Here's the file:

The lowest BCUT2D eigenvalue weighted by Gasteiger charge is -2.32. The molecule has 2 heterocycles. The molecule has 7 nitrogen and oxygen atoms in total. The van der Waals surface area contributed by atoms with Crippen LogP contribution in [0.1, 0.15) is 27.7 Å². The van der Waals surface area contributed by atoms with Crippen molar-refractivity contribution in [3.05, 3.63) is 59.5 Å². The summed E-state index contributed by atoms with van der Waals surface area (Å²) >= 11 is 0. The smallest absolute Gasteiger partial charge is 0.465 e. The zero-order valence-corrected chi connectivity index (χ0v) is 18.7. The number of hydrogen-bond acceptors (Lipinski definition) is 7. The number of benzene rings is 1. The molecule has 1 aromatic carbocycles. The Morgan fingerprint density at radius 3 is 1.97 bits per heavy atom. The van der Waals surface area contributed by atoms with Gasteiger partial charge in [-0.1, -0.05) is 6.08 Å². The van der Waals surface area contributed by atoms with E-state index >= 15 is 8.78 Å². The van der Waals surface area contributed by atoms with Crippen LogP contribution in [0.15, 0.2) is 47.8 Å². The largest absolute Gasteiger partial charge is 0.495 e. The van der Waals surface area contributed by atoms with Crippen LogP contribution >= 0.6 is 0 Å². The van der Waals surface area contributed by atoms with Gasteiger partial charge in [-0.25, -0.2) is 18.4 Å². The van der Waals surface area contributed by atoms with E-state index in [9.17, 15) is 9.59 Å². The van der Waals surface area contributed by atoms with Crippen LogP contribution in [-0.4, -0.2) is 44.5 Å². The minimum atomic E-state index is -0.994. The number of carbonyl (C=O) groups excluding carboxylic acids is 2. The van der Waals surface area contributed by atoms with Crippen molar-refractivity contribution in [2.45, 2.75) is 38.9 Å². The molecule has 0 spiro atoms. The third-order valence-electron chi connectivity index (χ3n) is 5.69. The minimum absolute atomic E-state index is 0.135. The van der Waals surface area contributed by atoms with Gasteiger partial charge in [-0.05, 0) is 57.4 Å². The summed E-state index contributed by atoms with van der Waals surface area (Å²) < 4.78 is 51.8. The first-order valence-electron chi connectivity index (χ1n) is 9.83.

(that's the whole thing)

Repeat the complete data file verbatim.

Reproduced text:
The lowest BCUT2D eigenvalue weighted by Gasteiger charge is -2.32. The molecule has 2 heterocycles. The molecule has 7 nitrogen and oxygen atoms in total. The van der Waals surface area contributed by atoms with Crippen LogP contribution in [0.1, 0.15) is 27.7 Å². The van der Waals surface area contributed by atoms with Crippen molar-refractivity contribution in [3.05, 3.63) is 59.5 Å². The summed E-state index contributed by atoms with van der Waals surface area (Å²) >= 11 is 0. The smallest absolute Gasteiger partial charge is 0.465 e. The zero-order valence-corrected chi connectivity index (χ0v) is 18.7. The number of hydrogen-bond acceptors (Lipinski definition) is 7. The number of benzene rings is 1. The molecule has 1 aromatic carbocycles. The Morgan fingerprint density at radius 3 is 1.97 bits per heavy atom. The van der Waals surface area contributed by atoms with Gasteiger partial charge in [-0.1, -0.05) is 6.08 Å². The van der Waals surface area contributed by atoms with E-state index >= 15 is 8.78 Å². The van der Waals surface area contributed by atoms with Crippen LogP contribution in [0.15, 0.2) is 47.8 Å². The largest absolute Gasteiger partial charge is 0.495 e. The van der Waals surface area contributed by atoms with Crippen LogP contribution >= 0.6 is 0 Å². The van der Waals surface area contributed by atoms with Gasteiger partial charge in [-0.25, -0.2) is 18.4 Å². The van der Waals surface area contributed by atoms with E-state index in [9.17, 15) is 9.59 Å². The van der Waals surface area contributed by atoms with Crippen LogP contribution in [-0.4, -0.2) is 44.5 Å². The minimum atomic E-state index is -0.994. The number of carbonyl (C=O) groups excluding carboxylic acids is 2. The van der Waals surface area contributed by atoms with Crippen molar-refractivity contribution in [2.45, 2.75) is 38.9 Å². The molecule has 0 spiro atoms. The third-order valence-electron chi connectivity index (χ3n) is 5.69. The minimum absolute atomic E-state index is 0.135. The van der Waals surface area contributed by atoms with Gasteiger partial charge in [-0.05, 0) is 57.4 Å². The summed E-state index contributed by atoms with van der Waals surface area (Å²) < 4.78 is 51.8. The first-order valence-electron chi connectivity index (χ1n) is 9.83.